For the legal stuff I will have an interpreter, but basically among the whole group with whom I'm working I'm the only one speaking English. I have found my lessons are paying off, though, because I actually understand what I'm reading.

Karen Pullen said...

You & your husband are doing the right thing. I hope you have many happy summers/years in your beautiful new apartment, sipping coffee on the balcony.

Karen Pullen said...

You & your husband are doing the right thing. I hope you have many happy summers/years in your beautiful new apartment, sipping coffee on the balcony.

Tami Clayton said...

That is so incredibly exciting! At least, that's probably how you'll feel when all the i's are dotted and the t's are crossed. In French, of course. Congrats!

Ellen Gregory said...

Wow - that's huge! How exciting. And wonderful.
I can't think of anything impulsive I've done that's on a remotely similar scale to that.

As for the french press -- that has to be my least favourite method of coffee preparation (if it's what we call a 'plunger') - how funny. The pod machines are actually quite good for what they are -- and those little milk frothers you can get now are simply wonderful for no-fuss home use :-)

Patricia said...

Félicitations! What an exciting new chapter for you, in spite of the bureaucratic blizzard of paperwork and the cultural differences that occasionally leave us muttering, "Huh?" I'm looking forward to following your adventure.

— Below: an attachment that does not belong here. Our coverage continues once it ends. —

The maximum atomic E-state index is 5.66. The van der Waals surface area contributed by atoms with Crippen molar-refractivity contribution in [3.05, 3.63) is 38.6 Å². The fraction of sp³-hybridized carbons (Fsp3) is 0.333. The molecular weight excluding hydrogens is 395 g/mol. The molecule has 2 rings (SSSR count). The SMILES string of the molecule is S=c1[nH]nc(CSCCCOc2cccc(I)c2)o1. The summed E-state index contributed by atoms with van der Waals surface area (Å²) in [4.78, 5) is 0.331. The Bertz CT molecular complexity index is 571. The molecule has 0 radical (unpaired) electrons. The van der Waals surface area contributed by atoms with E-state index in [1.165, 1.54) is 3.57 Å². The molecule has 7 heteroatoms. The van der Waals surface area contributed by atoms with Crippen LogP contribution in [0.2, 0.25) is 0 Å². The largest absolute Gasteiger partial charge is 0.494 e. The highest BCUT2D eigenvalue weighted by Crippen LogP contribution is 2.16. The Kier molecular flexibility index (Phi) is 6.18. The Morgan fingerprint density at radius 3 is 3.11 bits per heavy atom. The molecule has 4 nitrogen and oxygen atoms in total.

Nancy said...

What a great new adventure. I agree there is a book in this story. I am reading one right now about a couple who bought a very old stone house in the hills of Tuscany. You are my new shero! We're here in Oregon waiting for the perfect moment to get on with our travel adventures. You just picked up your skirts and waded right in. Kudos and congratulations.

Julie Farrar said...

Arrived here safely, despite the train strike. But exhausted and have to deal tomorrow with such things as insurance and cable tv.

Bella said...

Julie, congratulations! Oh my goodness, how exciting! I'm delighted that you've done something impulse and in the process landed such a beautiful apartment! French is an easy language to master. I can muddle my way in it quite well. I'm sure you'll pick it up in no time. The well lit living room and the chandelier are just lovely. I'm looking forward to seeing more photos of your new digs! :)

Muriel said...

Congrats for finding and buying a property! If it is of any help, the process of buying is daunting for a French too...I simply knew it, you will become French before you know it!